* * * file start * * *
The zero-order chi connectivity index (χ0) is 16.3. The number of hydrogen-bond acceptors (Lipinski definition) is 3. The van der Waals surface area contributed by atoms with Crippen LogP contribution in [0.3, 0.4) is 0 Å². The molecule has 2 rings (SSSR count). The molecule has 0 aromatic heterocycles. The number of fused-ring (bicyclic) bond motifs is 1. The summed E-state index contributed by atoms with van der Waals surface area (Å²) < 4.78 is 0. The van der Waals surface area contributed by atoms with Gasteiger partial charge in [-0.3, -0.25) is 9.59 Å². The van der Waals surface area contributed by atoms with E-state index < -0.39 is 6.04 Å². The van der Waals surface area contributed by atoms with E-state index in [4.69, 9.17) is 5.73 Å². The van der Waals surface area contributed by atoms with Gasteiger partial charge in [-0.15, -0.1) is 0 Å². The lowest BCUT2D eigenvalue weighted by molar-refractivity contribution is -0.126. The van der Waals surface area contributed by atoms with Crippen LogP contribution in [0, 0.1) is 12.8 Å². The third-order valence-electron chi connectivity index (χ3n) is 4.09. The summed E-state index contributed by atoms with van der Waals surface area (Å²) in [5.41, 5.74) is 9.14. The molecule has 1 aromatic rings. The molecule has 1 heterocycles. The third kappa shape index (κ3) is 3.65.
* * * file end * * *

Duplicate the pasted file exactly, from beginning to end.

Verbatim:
The zero-order chi connectivity index (χ0) is 16.3. The number of hydrogen-bond acceptors (Lipinski definition) is 3. The van der Waals surface area contributed by atoms with Crippen LogP contribution in [0.3, 0.4) is 0 Å². The molecule has 2 rings (SSSR count). The molecule has 0 aromatic heterocycles. The number of fused-ring (bicyclic) bond motifs is 1. The summed E-state index contributed by atoms with van der Waals surface area (Å²) < 4.78 is 0. The van der Waals surface area contributed by atoms with Gasteiger partial charge in [-0.3, -0.25) is 9.59 Å². The van der Waals surface area contributed by atoms with E-state index < -0.39 is 6.04 Å². The van der Waals surface area contributed by atoms with E-state index in [4.69, 9.17) is 5.73 Å². The van der Waals surface area contributed by atoms with Gasteiger partial charge in [-0.15, -0.1) is 0 Å². The lowest BCUT2D eigenvalue weighted by molar-refractivity contribution is -0.126. The van der Waals surface area contributed by atoms with Crippen LogP contribution in [0, 0.1) is 12.8 Å². The third-order valence-electron chi connectivity index (χ3n) is 4.09. The summed E-state index contributed by atoms with van der Waals surface area (Å²) in [5.41, 5.74) is 9.14. The molecule has 1 aromatic rings. The molecule has 1 heterocycles. The third kappa shape index (κ3) is 3.65.